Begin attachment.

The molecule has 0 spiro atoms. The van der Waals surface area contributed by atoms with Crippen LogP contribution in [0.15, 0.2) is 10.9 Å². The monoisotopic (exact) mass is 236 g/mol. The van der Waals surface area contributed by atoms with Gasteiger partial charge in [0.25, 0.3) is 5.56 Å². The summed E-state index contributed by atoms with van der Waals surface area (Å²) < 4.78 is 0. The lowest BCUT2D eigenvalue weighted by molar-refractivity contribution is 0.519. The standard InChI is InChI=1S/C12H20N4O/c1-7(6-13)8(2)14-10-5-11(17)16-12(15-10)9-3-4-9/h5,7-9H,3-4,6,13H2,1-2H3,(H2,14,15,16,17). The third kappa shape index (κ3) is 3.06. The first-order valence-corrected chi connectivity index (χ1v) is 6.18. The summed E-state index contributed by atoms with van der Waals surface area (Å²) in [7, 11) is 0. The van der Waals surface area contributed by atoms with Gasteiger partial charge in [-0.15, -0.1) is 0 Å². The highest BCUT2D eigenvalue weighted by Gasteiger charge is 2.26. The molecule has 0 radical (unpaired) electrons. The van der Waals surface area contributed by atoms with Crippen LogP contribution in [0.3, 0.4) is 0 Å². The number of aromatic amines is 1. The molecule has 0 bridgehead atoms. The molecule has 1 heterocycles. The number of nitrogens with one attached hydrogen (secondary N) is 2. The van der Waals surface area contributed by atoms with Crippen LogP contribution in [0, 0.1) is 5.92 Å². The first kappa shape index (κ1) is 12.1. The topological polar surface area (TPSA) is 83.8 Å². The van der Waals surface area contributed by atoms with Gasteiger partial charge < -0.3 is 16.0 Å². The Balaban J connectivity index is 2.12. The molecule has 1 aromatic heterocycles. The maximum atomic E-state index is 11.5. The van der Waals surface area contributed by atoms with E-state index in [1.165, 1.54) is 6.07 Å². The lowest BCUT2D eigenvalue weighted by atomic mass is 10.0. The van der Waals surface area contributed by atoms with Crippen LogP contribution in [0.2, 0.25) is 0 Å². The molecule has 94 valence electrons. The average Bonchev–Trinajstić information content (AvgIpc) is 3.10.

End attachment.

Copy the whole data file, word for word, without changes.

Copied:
The molecule has 0 spiro atoms. The van der Waals surface area contributed by atoms with Crippen LogP contribution in [0.15, 0.2) is 10.9 Å². The monoisotopic (exact) mass is 236 g/mol. The van der Waals surface area contributed by atoms with Gasteiger partial charge in [0.25, 0.3) is 5.56 Å². The summed E-state index contributed by atoms with van der Waals surface area (Å²) < 4.78 is 0. The lowest BCUT2D eigenvalue weighted by molar-refractivity contribution is 0.519. The standard InChI is InChI=1S/C12H20N4O/c1-7(6-13)8(2)14-10-5-11(17)16-12(15-10)9-3-4-9/h5,7-9H,3-4,6,13H2,1-2H3,(H2,14,15,16,17). The third kappa shape index (κ3) is 3.06. The first-order valence-corrected chi connectivity index (χ1v) is 6.18. The summed E-state index contributed by atoms with van der Waals surface area (Å²) in [7, 11) is 0. The van der Waals surface area contributed by atoms with Gasteiger partial charge in [-0.15, -0.1) is 0 Å². The highest BCUT2D eigenvalue weighted by Gasteiger charge is 2.26. The molecule has 0 radical (unpaired) electrons. The van der Waals surface area contributed by atoms with Crippen LogP contribution in [0.3, 0.4) is 0 Å². The number of aromatic amines is 1. The molecule has 0 bridgehead atoms. The molecule has 1 heterocycles. The number of nitrogens with one attached hydrogen (secondary N) is 2. The van der Waals surface area contributed by atoms with Crippen LogP contribution in [0, 0.1) is 5.92 Å². The first kappa shape index (κ1) is 12.1. The topological polar surface area (TPSA) is 83.8 Å². The van der Waals surface area contributed by atoms with Gasteiger partial charge < -0.3 is 16.0 Å². The Balaban J connectivity index is 2.12. The molecule has 1 aromatic heterocycles. The maximum atomic E-state index is 11.5. The van der Waals surface area contributed by atoms with E-state index in [1.165, 1.54) is 6.07 Å². The lowest BCUT2D eigenvalue weighted by atomic mass is 10.0. The van der Waals surface area contributed by atoms with Crippen LogP contribution in [0.2, 0.25) is 0 Å². The molecule has 94 valence electrons. The average Bonchev–Trinajstić information content (AvgIpc) is 3.10.